We act for the applicant in the case of Nagaenthran a/l K Dharmalingam v Attorney-General  SGHC 112 (“Nagaenthran”), an application for leave to commence judicial review proceedings against the decision of the Public Prosecutor not to issue the applicant a certificate of substantive assistance under Section 33B(2)(b) of the Misuse of Drugs Act (the “MDA”). The decision in Nagaenthran was handed down on Friday 4 May 2018.
A key issue in this case was the effect of Section 33B(4) of the MDA, which provides that “The determination of whether or not any person has substantively assisted the Central Narcotics Bureau in disrupting drug trafficking activities shall be at the sole discretion of the Public Prosecutor and no action or proceeding shall lie against the Public Prosecutor in relation to any such determination unless it is proved to the court that the determination was done in bad faith or with malice.”
The novel question presented to Justice Chan Seng Onn was whether the determination of the Public Prosecutor under Section 33B(2)(b) can be challenged on grounds of judicial review other than bad faith, malice or unconstitutionality.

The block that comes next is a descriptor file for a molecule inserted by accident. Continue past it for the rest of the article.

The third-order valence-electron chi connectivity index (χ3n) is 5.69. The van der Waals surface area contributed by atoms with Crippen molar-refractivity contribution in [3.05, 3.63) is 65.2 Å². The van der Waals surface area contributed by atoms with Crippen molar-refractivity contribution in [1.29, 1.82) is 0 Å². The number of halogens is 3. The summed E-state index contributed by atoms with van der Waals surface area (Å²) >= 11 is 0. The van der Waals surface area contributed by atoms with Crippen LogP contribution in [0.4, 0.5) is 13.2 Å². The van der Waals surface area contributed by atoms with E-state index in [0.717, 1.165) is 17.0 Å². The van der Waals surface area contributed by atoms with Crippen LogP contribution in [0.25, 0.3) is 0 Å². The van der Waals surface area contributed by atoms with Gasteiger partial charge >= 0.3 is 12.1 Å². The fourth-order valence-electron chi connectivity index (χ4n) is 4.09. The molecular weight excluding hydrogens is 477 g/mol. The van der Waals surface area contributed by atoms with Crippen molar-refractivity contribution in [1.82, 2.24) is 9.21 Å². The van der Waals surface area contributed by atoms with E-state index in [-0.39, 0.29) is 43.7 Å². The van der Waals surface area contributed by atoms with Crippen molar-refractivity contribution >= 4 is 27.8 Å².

Justice Chan answered this question in the affirmative. He accepted our submission that the landmark decision of the majority of the House of Lords in Anisminic v Foreign Compensation Commission  2 AC 147 should continue to be endorsed as part of Singapore law. The effect of endorsing this decision is that Section 33B(4) must be construed such as to allow an applicant to challenge the Public Prosecutor’s decision on the basis that he had committed an error of law causing him to exceed his jurisdiction under s 33B(2)(b) of the MDA (a “jurisdictional error”). Justice Chan however left open the question of whether all errors of law committed by the Public Prosecutor would qualify as a jurisdictional error, and therefore be susceptible to judicial review.